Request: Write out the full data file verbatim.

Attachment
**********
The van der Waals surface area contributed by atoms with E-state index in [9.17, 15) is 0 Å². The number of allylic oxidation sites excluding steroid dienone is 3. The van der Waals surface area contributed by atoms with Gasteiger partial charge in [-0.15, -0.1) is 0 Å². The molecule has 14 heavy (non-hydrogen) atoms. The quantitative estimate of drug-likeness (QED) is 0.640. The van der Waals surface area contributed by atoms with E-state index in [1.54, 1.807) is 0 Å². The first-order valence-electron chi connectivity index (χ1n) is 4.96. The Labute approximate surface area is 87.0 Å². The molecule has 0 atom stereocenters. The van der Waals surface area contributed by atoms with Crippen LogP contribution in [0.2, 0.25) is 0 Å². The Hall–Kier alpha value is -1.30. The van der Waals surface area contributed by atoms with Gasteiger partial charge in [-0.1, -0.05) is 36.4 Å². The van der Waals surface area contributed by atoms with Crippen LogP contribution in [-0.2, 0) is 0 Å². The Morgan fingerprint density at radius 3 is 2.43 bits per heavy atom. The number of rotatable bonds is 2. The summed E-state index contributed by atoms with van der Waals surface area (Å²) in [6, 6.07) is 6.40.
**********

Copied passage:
The van der Waals surface area contributed by atoms with E-state index in [9.17, 15) is 0 Å². The number of allylic oxidation sites excluding steroid dienone is 3. The van der Waals surface area contributed by atoms with Gasteiger partial charge in [-0.15, -0.1) is 0 Å². The molecule has 14 heavy (non-hydrogen) atoms. The quantitative estimate of drug-likeness (QED) is 0.640. The van der Waals surface area contributed by atoms with E-state index in [1.54, 1.807) is 0 Å². The first-order valence-electron chi connectivity index (χ1n) is 4.96. The Labute approximate surface area is 87.0 Å². The molecule has 0 atom stereocenters. The van der Waals surface area contributed by atoms with Crippen LogP contribution in [0.2, 0.25) is 0 Å². The Hall–Kier alpha value is -1.30. The van der Waals surface area contributed by atoms with Gasteiger partial charge in [-0.1, -0.05) is 36.4 Å². The van der Waals surface area contributed by atoms with Crippen LogP contribution in [-0.2, 0) is 0 Å². The Morgan fingerprint density at radius 3 is 2.43 bits per heavy atom. The number of rotatable bonds is 2. The summed E-state index contributed by atoms with van der Waals surface area (Å²) in [6, 6.07) is 6.40.